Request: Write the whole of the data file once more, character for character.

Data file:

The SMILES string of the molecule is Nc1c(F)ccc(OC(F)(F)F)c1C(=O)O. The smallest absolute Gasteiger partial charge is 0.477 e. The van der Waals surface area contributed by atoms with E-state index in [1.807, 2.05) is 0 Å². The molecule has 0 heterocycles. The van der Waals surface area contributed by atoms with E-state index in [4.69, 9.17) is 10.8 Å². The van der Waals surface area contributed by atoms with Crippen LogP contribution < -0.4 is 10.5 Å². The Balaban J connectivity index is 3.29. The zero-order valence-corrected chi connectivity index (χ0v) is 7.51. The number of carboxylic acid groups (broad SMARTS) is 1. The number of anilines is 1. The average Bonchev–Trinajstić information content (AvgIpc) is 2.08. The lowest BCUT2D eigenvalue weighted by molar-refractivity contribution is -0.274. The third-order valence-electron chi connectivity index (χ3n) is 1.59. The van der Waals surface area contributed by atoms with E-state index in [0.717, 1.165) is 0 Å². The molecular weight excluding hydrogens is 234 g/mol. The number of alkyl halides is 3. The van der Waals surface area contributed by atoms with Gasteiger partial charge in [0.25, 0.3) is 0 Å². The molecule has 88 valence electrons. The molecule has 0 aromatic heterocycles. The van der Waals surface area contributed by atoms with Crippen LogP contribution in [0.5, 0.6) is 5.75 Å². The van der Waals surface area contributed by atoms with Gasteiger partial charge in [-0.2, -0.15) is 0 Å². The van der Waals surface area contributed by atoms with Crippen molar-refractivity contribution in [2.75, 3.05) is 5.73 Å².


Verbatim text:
The SMILES string of the molecule is Nc1c(F)ccc(OC(F)(F)F)c1C(=O)O. The smallest absolute Gasteiger partial charge is 0.477 e. The van der Waals surface area contributed by atoms with E-state index in [1.807, 2.05) is 0 Å². The molecule has 0 heterocycles. The van der Waals surface area contributed by atoms with E-state index in [4.69, 9.17) is 10.8 Å². The van der Waals surface area contributed by atoms with Crippen LogP contribution < -0.4 is 10.5 Å². The Balaban J connectivity index is 3.29. The zero-order valence-corrected chi connectivity index (χ0v) is 7.51. The number of carboxylic acid groups (broad SMARTS) is 1. The number of anilines is 1. The average Bonchev–Trinajstić information content (AvgIpc) is 2.08. The lowest BCUT2D eigenvalue weighted by molar-refractivity contribution is -0.274. The third-order valence-electron chi connectivity index (χ3n) is 1.59. The van der Waals surface area contributed by atoms with E-state index in [0.717, 1.165) is 0 Å². The molecular weight excluding hydrogens is 234 g/mol. The number of alkyl halides is 3. The van der Waals surface area contributed by atoms with Gasteiger partial charge in [0.25, 0.3) is 0 Å². The molecule has 88 valence electrons. The molecule has 0 aromatic heterocycles. The van der Waals surface area contributed by atoms with Crippen LogP contribution in [0.5, 0.6) is 5.75 Å². The van der Waals surface area contributed by atoms with Gasteiger partial charge in [-0.2, -0.15) is 0 Å². The van der Waals surface area contributed by atoms with Crippen molar-refractivity contribution in [2.75, 3.05) is 5.73 Å².